Today’s Old Testament reading (Jb 9:1-12, 14-16) contains Job’s answer to his friends as they try to delve into the meaning of Job’s sufferings. The friends of Job explain suffering in terms of retributive justice. Since God, so they assume, always rewards good and punishes evil Job’s sufferings can only mean that he has sinned. For Job that is too naïve.  An unusually good and righteous man, Job feels he does not deserve such a cruel punishment. He is baffled how God can let such evil happen to him. He wants to be justified and to regain his honor as a good man. But he feels completely helpless for God is impeachable in his power as well as in his judgment. It is impossible to “sue” God or to establish his innocence if God condemns him. However, out of frustration, the suffering Job continues his tirade against God whom he accuses of being irresponsible, or worse, of being responsible for his misery.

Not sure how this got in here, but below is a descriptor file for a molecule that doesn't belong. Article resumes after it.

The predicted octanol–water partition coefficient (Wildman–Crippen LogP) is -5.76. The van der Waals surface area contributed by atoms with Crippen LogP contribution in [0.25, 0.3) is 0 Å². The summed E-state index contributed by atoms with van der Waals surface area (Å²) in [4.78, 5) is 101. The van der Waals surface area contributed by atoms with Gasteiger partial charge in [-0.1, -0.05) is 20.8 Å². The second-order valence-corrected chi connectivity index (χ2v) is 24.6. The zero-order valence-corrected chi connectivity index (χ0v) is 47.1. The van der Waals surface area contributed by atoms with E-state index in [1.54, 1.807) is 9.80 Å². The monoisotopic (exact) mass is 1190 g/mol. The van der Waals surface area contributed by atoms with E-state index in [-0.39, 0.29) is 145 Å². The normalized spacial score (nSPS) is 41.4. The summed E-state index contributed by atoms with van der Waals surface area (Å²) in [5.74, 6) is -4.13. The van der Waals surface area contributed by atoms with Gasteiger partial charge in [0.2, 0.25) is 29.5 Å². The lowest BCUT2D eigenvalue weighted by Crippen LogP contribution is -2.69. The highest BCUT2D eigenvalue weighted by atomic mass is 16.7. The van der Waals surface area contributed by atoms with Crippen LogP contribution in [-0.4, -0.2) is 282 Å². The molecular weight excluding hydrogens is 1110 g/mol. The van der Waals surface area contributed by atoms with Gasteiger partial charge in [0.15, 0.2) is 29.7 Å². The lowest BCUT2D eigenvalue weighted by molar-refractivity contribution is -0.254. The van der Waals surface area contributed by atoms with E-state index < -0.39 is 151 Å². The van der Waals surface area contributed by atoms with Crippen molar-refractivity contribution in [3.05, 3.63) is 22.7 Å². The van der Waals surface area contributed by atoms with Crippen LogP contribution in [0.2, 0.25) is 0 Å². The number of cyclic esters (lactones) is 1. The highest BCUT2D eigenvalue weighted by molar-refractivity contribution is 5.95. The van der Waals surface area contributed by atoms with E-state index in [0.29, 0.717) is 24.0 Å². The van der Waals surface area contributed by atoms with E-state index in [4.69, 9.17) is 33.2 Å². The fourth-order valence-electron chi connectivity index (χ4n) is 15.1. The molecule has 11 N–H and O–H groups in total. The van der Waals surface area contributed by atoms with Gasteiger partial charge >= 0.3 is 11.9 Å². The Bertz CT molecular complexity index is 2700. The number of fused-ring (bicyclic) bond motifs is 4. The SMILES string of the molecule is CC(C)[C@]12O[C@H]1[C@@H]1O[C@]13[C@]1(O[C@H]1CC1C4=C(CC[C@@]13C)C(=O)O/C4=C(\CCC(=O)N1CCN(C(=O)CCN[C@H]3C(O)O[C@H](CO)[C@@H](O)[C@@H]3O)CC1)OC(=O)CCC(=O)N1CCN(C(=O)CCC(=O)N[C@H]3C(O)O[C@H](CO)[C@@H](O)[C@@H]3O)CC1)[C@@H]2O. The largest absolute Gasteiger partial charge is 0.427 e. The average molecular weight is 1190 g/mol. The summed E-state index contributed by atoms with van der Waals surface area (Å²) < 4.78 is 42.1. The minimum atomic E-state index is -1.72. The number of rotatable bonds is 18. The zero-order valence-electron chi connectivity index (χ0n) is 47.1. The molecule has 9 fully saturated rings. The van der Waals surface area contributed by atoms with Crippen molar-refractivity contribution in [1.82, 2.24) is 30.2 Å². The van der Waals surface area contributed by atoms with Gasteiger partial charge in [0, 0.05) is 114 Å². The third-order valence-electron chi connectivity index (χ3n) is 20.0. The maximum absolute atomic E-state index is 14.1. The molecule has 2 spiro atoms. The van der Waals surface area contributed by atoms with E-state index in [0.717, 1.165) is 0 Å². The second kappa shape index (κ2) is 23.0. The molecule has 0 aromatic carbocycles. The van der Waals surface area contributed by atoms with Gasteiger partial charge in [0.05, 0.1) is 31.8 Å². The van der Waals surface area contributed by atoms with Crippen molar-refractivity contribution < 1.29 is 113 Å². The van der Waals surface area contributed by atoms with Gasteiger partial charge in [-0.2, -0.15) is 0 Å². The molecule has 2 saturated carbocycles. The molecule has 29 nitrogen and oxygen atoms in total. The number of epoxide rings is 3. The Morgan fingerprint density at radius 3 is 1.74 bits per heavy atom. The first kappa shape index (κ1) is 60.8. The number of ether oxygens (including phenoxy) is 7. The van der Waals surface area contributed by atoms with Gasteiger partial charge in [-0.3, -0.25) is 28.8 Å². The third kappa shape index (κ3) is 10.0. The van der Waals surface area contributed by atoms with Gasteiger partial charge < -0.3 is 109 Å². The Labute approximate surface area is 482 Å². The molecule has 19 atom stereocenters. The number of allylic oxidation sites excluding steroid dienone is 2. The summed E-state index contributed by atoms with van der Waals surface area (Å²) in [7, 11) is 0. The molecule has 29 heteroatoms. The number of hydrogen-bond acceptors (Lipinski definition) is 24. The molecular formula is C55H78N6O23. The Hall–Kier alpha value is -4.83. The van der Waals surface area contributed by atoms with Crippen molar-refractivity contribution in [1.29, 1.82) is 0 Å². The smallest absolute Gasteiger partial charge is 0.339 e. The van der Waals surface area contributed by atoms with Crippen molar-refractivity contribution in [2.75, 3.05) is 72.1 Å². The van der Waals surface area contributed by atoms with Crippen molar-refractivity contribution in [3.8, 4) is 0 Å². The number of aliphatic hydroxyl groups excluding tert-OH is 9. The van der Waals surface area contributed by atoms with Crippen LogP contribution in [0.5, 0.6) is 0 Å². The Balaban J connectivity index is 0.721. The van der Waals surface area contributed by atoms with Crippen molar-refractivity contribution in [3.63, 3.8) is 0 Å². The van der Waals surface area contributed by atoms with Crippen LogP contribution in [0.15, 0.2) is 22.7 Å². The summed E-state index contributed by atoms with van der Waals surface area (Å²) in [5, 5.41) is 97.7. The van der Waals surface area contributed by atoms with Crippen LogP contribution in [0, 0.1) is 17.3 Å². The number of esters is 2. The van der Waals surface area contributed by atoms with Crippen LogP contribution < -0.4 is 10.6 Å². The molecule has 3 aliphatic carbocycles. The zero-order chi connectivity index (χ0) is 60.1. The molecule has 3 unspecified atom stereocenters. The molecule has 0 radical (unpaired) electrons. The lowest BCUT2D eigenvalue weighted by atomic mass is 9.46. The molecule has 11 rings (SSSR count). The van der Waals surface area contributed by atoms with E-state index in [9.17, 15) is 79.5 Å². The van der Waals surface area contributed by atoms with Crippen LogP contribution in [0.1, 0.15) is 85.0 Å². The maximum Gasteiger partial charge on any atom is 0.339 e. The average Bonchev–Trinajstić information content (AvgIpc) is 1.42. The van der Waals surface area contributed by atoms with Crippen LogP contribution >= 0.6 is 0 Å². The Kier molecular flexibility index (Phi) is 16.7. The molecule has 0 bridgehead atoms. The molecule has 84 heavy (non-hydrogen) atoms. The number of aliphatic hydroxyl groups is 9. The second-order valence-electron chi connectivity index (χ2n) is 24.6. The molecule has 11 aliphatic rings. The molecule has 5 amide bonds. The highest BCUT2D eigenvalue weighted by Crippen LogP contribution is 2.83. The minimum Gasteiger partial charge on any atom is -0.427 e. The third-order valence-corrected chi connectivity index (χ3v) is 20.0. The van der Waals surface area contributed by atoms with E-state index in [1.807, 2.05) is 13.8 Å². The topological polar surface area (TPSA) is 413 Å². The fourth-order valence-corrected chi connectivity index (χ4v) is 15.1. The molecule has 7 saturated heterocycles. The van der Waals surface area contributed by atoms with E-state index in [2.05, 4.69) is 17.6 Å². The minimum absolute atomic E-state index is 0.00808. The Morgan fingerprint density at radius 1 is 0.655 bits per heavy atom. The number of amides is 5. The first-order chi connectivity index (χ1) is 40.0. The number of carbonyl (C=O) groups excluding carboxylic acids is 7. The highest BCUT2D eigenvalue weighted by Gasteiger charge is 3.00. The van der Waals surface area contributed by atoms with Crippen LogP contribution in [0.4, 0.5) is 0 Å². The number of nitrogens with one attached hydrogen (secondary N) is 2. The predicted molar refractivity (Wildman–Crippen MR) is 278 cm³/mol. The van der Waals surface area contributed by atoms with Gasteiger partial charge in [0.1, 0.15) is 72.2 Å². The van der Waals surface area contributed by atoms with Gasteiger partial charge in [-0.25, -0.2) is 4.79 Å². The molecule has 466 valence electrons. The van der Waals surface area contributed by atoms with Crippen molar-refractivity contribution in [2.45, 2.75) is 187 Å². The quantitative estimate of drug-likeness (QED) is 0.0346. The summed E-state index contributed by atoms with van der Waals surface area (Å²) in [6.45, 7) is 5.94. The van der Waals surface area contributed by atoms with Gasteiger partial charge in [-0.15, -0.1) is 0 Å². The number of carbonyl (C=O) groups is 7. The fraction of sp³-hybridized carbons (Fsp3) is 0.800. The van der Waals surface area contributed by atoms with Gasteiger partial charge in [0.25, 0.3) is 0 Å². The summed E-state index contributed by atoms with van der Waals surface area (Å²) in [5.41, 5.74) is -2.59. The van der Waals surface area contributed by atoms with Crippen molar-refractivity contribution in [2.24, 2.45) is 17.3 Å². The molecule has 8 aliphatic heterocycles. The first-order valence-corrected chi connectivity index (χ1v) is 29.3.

The following story illustrates that Job’s experience of “unmerited” suffering is replicated through time and space (cf. Jon Sweeney in Daily Guideposts 2014, p. 70).


My friend Brent lives next door and was known throughout our neighborhood as a mild-mannered, quiet, thoughtful person. This all came to an abrupt end one morning when he watched his only daughter suffer a terrible tragedy. I don’t even want to reveal what the tragedy was, but suffice it to say that Brent’s daughter was hurt more than any other teenager should ever be – and Brent was furious with God.